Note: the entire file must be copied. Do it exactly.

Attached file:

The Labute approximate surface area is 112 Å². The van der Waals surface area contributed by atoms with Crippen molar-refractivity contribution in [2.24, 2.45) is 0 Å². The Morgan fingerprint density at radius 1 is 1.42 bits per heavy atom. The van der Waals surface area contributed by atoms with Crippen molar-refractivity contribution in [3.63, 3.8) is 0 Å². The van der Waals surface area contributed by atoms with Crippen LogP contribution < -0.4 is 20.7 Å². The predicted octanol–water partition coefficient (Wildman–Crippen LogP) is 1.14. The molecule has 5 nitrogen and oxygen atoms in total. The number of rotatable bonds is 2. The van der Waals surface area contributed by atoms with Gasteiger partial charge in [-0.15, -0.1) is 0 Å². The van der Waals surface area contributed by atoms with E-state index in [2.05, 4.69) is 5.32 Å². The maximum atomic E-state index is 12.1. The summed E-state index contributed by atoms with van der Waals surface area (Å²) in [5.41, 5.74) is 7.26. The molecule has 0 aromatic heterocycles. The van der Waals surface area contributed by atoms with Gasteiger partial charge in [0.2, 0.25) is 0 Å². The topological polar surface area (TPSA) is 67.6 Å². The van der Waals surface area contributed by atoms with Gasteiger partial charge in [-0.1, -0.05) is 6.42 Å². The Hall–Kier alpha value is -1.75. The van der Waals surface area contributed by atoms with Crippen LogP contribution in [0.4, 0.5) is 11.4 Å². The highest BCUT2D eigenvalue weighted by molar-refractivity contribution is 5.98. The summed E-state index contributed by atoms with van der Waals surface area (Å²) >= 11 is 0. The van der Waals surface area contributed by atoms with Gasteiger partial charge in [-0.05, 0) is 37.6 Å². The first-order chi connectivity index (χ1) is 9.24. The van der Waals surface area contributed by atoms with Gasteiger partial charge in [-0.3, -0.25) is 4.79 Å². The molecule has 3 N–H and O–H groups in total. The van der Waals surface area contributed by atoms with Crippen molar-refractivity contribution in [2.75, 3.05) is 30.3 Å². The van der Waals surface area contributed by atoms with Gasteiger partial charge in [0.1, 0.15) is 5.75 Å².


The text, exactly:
The Labute approximate surface area is 112 Å². The van der Waals surface area contributed by atoms with Crippen molar-refractivity contribution in [2.24, 2.45) is 0 Å². The Morgan fingerprint density at radius 1 is 1.42 bits per heavy atom. The van der Waals surface area contributed by atoms with Crippen molar-refractivity contribution in [3.63, 3.8) is 0 Å². The van der Waals surface area contributed by atoms with Crippen LogP contribution < -0.4 is 20.7 Å². The predicted octanol–water partition coefficient (Wildman–Crippen LogP) is 1.14. The molecule has 5 nitrogen and oxygen atoms in total. The number of rotatable bonds is 2. The van der Waals surface area contributed by atoms with Gasteiger partial charge in [-0.15, -0.1) is 0 Å². The van der Waals surface area contributed by atoms with E-state index in [2.05, 4.69) is 5.32 Å². The maximum atomic E-state index is 12.1. The summed E-state index contributed by atoms with van der Waals surface area (Å²) in [5.41, 5.74) is 7.26. The molecule has 0 aromatic heterocycles. The van der Waals surface area contributed by atoms with Gasteiger partial charge in [0.2, 0.25) is 0 Å². The topological polar surface area (TPSA) is 67.6 Å². The van der Waals surface area contributed by atoms with Gasteiger partial charge in [-0.1, -0.05) is 6.42 Å². The Hall–Kier alpha value is -1.75. The van der Waals surface area contributed by atoms with Crippen LogP contribution in [0.4, 0.5) is 11.4 Å². The highest BCUT2D eigenvalue weighted by molar-refractivity contribution is 5.98. The summed E-state index contributed by atoms with van der Waals surface area (Å²) >= 11 is 0. The van der Waals surface area contributed by atoms with Gasteiger partial charge in [-0.05, 0) is 37.6 Å². The first-order chi connectivity index (χ1) is 9.24. The van der Waals surface area contributed by atoms with Gasteiger partial charge in [-0.3, -0.25) is 4.79 Å². The molecule has 3 N–H and O–H groups in total. The van der Waals surface area contributed by atoms with Crippen molar-refractivity contribution in [2.75, 3.05) is 30.3 Å². The van der Waals surface area contributed by atoms with Gasteiger partial charge in [0.1, 0.15) is 5.75 Å².